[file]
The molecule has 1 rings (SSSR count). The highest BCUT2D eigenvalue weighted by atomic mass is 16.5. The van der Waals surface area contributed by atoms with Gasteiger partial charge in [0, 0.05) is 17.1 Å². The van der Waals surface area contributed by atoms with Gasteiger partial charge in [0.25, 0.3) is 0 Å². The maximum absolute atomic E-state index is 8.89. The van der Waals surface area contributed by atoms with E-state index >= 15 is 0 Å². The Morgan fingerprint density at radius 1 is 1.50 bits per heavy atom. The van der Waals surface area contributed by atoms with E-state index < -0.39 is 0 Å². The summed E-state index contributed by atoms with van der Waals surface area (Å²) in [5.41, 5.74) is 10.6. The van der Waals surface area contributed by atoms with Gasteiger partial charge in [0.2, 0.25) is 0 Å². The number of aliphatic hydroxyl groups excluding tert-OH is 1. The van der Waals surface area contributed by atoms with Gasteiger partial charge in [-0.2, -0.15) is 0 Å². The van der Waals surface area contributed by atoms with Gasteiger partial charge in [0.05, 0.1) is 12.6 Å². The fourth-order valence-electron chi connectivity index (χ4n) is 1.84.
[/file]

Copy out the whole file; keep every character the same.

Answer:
The molecule has 1 rings (SSSR count). The highest BCUT2D eigenvalue weighted by atomic mass is 16.5. The van der Waals surface area contributed by atoms with Gasteiger partial charge in [0, 0.05) is 17.1 Å². The van der Waals surface area contributed by atoms with Gasteiger partial charge in [0.25, 0.3) is 0 Å². The maximum absolute atomic E-state index is 8.89. The van der Waals surface area contributed by atoms with E-state index >= 15 is 0 Å². The Morgan fingerprint density at radius 1 is 1.50 bits per heavy atom. The van der Waals surface area contributed by atoms with E-state index < -0.39 is 0 Å². The summed E-state index contributed by atoms with van der Waals surface area (Å²) in [5.41, 5.74) is 10.6. The van der Waals surface area contributed by atoms with Gasteiger partial charge in [0.2, 0.25) is 0 Å². The number of aliphatic hydroxyl groups excluding tert-OH is 1. The van der Waals surface area contributed by atoms with Gasteiger partial charge in [-0.2, -0.15) is 0 Å². The van der Waals surface area contributed by atoms with Gasteiger partial charge in [0.05, 0.1) is 12.6 Å². The fourth-order valence-electron chi connectivity index (χ4n) is 1.84.